This week at Queen’s Park
by MPP Jim McDonell
Last week, we continued with our strong emphasis on making everyday living more affordable for all Ontarians. This is why the government continues to oppose the federal Carbon Tax, which will make things harder for all, including our cherished institutions. It has been determined the carbon tax will cost the average Ontario family $648 per year by 2022. This added expense is something that seniors, who have fixed incomes, cannot afford to shoulder. For our provincial hospitals, the carbon tax means a $27 million cut in health care as funds will need to be found to cover this additional cost. This money could have provided Ontarians access to 104,615 more MRI operating hours for 157,000 patients. The effects locally equate to $79,700 for the Cornwall Community Hospital and $66,400 for the Winchester District Memorial Hospital. This government believes that the federal carbon tax is unfair as Ontario is the only province that has made any significant progress on GHG reductions and we have a plan to meet the final 30% of our goal by 2030 of a 30 percent reduction below 2005 levels.
Another sure way of reducing expenses for families is the government’s move is to scrap the wasteful Drive Clean Program. The cancellation took effect April 1 and will save taxpayers $40 million.
Part of our motivation to reduce costs for households is that we are compassionate toward those who are most vulnerable. The same goes for our efforts to improve services for families with autistic children. This is why we are reaching out even more by holding province-wide consultations with parents, experts, and stakeholders next month. The input will go a long way in helping the government to better support children and their families. In addition to increased funding within our schools and the health care system, we have increased direct funding to families for autism therapy from $256 million to over $600 million.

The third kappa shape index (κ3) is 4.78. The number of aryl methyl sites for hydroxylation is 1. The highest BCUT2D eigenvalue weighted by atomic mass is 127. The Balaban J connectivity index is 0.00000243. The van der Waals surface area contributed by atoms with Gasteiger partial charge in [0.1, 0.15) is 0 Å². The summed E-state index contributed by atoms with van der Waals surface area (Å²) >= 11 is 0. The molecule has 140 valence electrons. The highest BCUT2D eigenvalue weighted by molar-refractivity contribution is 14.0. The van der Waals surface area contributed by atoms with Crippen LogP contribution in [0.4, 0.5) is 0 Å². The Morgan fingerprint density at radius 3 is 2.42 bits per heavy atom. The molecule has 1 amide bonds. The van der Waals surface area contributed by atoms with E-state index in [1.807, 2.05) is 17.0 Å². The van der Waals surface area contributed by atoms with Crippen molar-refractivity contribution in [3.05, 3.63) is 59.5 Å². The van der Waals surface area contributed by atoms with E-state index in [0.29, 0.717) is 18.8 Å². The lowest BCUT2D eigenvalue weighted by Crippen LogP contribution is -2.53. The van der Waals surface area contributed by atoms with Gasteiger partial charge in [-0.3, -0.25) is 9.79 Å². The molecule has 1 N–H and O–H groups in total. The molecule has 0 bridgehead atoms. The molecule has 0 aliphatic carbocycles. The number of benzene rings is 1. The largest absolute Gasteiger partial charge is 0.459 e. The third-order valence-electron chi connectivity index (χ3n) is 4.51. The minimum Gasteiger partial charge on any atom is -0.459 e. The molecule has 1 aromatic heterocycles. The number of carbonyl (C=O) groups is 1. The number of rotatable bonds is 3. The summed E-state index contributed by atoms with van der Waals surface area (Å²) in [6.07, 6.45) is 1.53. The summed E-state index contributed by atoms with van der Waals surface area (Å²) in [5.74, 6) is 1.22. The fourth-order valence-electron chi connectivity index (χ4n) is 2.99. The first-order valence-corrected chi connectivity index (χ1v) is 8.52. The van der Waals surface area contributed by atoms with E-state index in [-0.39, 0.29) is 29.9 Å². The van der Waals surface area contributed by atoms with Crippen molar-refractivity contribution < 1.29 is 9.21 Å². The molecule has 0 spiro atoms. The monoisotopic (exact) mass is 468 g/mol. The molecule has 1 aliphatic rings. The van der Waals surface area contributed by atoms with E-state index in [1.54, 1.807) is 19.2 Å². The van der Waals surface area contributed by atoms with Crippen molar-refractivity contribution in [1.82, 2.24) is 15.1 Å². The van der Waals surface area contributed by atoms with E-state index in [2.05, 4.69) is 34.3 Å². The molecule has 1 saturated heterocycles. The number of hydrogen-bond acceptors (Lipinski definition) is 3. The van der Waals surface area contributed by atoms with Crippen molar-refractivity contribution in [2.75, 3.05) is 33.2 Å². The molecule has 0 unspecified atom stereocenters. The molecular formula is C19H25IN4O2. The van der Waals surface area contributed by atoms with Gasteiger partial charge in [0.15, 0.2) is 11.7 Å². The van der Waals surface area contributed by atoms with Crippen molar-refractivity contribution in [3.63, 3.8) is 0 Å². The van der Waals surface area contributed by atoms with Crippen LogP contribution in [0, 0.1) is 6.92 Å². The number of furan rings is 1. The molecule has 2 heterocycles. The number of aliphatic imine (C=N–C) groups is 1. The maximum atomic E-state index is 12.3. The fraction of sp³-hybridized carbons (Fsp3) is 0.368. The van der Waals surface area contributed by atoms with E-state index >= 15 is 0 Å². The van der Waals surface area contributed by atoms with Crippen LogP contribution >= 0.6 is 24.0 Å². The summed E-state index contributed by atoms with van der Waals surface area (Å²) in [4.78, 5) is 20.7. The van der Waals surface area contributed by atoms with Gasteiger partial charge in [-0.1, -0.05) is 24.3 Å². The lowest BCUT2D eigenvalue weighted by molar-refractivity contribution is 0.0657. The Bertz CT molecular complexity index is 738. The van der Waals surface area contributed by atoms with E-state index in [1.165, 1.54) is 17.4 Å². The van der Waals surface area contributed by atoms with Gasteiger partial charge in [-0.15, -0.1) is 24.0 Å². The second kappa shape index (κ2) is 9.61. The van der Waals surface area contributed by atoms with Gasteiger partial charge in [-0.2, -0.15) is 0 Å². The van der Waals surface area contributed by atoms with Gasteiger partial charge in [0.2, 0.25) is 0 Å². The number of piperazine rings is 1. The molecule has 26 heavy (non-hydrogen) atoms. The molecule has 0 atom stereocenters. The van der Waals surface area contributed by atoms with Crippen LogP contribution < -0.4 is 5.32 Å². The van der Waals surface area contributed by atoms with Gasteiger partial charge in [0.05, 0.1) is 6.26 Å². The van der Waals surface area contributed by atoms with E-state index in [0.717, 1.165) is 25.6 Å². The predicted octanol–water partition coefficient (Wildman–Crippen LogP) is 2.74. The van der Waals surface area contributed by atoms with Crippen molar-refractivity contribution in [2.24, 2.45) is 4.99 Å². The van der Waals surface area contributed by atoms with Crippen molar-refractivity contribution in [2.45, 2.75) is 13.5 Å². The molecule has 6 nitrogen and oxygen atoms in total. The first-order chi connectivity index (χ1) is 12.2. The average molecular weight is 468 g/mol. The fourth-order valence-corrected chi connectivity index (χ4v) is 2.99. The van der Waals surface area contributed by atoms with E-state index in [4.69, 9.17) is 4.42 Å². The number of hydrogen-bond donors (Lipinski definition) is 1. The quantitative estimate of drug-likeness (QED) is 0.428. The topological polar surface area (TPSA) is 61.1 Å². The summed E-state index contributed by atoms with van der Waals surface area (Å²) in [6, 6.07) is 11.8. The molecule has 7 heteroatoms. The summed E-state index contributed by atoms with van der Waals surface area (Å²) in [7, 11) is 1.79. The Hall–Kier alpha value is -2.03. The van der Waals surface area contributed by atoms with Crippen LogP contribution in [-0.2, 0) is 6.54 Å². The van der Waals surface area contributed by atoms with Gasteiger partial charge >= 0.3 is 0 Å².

On the legislative front, Ontario’s government is putting people first with the passage of Bill 66, Restoring Ontario’s Competitiveness Act. It implements over 30 actions to make it easier for businesses to create jobs and for people to find them. These initiatives will cut business costs, harmonize regulatory requirements with other provinces and states, end duplication and reduce barriers to investment.
This government’s pro businesses focus is exemplified in no ‘sweeter’ way than in the promotion of maple syrup operations. Ontario is the second largest producer of maple syrup in the country, for a total of 2.1 million liters, generating $25 million in product sales. Last weekend’s annual maple weekend provides an excellent opportunity for Ontarians across the province to learn more about maple syrup making firsthand.
Hosted by the Ontario Maple Syrup Producers’ Association, maple syrup farmers across Ontario welcomed visitors onto the farm. I hope all of you have an opportunity to join in, to learn more about maple syrup-making firsthand.